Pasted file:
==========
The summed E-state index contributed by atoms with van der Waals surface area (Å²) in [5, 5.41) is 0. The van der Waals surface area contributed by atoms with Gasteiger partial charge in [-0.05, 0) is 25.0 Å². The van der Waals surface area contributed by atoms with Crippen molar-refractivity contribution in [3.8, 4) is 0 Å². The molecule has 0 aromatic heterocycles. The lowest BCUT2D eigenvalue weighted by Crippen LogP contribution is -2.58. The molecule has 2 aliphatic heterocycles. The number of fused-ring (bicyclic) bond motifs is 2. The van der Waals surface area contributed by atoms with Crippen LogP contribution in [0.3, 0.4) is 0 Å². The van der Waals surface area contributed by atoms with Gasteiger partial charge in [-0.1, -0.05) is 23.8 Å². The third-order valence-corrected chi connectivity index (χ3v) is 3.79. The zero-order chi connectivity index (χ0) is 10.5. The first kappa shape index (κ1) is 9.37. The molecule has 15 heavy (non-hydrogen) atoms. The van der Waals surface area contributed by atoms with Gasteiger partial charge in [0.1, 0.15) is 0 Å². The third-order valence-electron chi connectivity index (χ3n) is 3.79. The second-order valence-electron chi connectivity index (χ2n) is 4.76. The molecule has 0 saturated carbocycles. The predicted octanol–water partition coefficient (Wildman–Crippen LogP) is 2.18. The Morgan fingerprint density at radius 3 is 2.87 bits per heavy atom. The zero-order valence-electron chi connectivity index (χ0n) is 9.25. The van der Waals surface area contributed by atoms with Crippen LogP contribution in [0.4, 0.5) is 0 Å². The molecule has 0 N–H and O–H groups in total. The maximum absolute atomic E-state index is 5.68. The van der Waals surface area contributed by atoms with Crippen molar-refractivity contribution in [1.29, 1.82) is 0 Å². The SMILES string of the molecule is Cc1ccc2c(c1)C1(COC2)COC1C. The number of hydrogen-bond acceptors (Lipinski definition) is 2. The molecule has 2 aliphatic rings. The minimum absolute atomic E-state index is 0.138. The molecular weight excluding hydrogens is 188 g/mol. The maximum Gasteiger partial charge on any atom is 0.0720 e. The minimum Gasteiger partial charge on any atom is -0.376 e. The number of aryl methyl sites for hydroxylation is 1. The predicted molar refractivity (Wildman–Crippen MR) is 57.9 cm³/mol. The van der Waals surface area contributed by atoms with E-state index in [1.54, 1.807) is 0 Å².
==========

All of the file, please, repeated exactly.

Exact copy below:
The summed E-state index contributed by atoms with van der Waals surface area (Å²) in [5, 5.41) is 0. The van der Waals surface area contributed by atoms with Gasteiger partial charge in [-0.05, 0) is 25.0 Å². The van der Waals surface area contributed by atoms with Crippen molar-refractivity contribution in [3.8, 4) is 0 Å². The molecule has 0 aromatic heterocycles. The lowest BCUT2D eigenvalue weighted by Crippen LogP contribution is -2.58. The molecule has 2 aliphatic heterocycles. The number of fused-ring (bicyclic) bond motifs is 2. The van der Waals surface area contributed by atoms with Crippen LogP contribution in [0.3, 0.4) is 0 Å². The van der Waals surface area contributed by atoms with Gasteiger partial charge in [-0.1, -0.05) is 23.8 Å². The third-order valence-corrected chi connectivity index (χ3v) is 3.79. The zero-order chi connectivity index (χ0) is 10.5. The first kappa shape index (κ1) is 9.37. The molecule has 15 heavy (non-hydrogen) atoms. The van der Waals surface area contributed by atoms with Gasteiger partial charge in [0.1, 0.15) is 0 Å². The third-order valence-electron chi connectivity index (χ3n) is 3.79. The second-order valence-electron chi connectivity index (χ2n) is 4.76. The molecule has 0 saturated carbocycles. The predicted octanol–water partition coefficient (Wildman–Crippen LogP) is 2.18. The Morgan fingerprint density at radius 3 is 2.87 bits per heavy atom. The zero-order valence-electron chi connectivity index (χ0n) is 9.25. The van der Waals surface area contributed by atoms with Crippen LogP contribution in [0.4, 0.5) is 0 Å². The molecule has 0 N–H and O–H groups in total. The maximum absolute atomic E-state index is 5.68. The van der Waals surface area contributed by atoms with Crippen molar-refractivity contribution in [1.29, 1.82) is 0 Å². The SMILES string of the molecule is Cc1ccc2c(c1)C1(COC2)COC1C. The number of hydrogen-bond acceptors (Lipinski definition) is 2. The molecule has 2 aliphatic rings. The minimum absolute atomic E-state index is 0.138. The molecular weight excluding hydrogens is 188 g/mol. The maximum Gasteiger partial charge on any atom is 0.0720 e. The minimum Gasteiger partial charge on any atom is -0.376 e. The number of aryl methyl sites for hydroxylation is 1. The predicted molar refractivity (Wildman–Crippen MR) is 57.9 cm³/mol. The van der Waals surface area contributed by atoms with E-state index in [1.54, 1.807) is 0 Å².